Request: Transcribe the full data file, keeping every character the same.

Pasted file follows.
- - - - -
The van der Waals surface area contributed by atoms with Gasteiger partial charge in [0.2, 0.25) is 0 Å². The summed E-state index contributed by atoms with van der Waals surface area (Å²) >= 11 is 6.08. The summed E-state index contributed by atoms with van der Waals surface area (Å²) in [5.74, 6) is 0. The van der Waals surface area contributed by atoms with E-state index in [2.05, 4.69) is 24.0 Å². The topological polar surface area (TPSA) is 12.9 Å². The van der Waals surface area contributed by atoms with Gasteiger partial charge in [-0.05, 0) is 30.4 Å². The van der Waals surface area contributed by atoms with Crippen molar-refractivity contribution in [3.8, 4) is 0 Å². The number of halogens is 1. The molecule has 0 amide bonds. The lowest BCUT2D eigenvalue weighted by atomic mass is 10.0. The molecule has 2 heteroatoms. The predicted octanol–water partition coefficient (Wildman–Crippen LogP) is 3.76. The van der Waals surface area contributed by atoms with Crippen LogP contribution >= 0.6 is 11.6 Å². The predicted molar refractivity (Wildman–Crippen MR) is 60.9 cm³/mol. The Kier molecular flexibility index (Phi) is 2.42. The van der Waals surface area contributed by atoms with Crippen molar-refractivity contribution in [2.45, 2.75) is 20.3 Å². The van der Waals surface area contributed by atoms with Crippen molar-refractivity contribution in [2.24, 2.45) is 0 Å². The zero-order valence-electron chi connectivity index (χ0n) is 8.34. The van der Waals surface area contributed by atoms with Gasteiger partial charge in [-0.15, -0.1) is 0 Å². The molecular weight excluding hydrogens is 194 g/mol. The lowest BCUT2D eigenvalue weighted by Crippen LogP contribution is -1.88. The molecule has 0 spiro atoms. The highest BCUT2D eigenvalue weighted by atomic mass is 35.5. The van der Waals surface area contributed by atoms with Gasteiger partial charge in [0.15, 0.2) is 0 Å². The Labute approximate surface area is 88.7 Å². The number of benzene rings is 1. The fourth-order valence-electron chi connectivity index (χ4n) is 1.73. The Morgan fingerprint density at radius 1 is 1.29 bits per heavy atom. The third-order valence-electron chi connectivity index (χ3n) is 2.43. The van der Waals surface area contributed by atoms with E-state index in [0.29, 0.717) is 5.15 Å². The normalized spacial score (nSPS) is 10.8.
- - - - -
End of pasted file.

The van der Waals surface area contributed by atoms with Gasteiger partial charge in [0.2, 0.25) is 0 Å². The summed E-state index contributed by atoms with van der Waals surface area (Å²) >= 11 is 6.08. The summed E-state index contributed by atoms with van der Waals surface area (Å²) in [5.74, 6) is 0. The van der Waals surface area contributed by atoms with E-state index in [2.05, 4.69) is 24.0 Å². The topological polar surface area (TPSA) is 12.9 Å². The van der Waals surface area contributed by atoms with Gasteiger partial charge in [-0.05, 0) is 30.4 Å². The van der Waals surface area contributed by atoms with Crippen molar-refractivity contribution in [3.8, 4) is 0 Å². The number of halogens is 1. The molecule has 0 amide bonds. The lowest BCUT2D eigenvalue weighted by atomic mass is 10.0. The molecule has 2 heteroatoms. The predicted octanol–water partition coefficient (Wildman–Crippen LogP) is 3.76. The van der Waals surface area contributed by atoms with Crippen LogP contribution >= 0.6 is 11.6 Å². The predicted molar refractivity (Wildman–Crippen MR) is 60.9 cm³/mol. The Kier molecular flexibility index (Phi) is 2.42. The van der Waals surface area contributed by atoms with Crippen molar-refractivity contribution in [2.45, 2.75) is 20.3 Å². The van der Waals surface area contributed by atoms with Crippen molar-refractivity contribution in [2.24, 2.45) is 0 Å². The zero-order valence-electron chi connectivity index (χ0n) is 8.34. The van der Waals surface area contributed by atoms with Gasteiger partial charge in [-0.15, -0.1) is 0 Å². The molecular weight excluding hydrogens is 194 g/mol. The lowest BCUT2D eigenvalue weighted by Crippen LogP contribution is -1.88. The molecule has 0 spiro atoms. The highest BCUT2D eigenvalue weighted by atomic mass is 35.5. The van der Waals surface area contributed by atoms with Gasteiger partial charge in [0.15, 0.2) is 0 Å². The Labute approximate surface area is 88.7 Å². The number of benzene rings is 1. The fourth-order valence-electron chi connectivity index (χ4n) is 1.73. The Morgan fingerprint density at radius 1 is 1.29 bits per heavy atom. The third-order valence-electron chi connectivity index (χ3n) is 2.43. The van der Waals surface area contributed by atoms with E-state index in [0.29, 0.717) is 5.15 Å². The normalized spacial score (nSPS) is 10.8.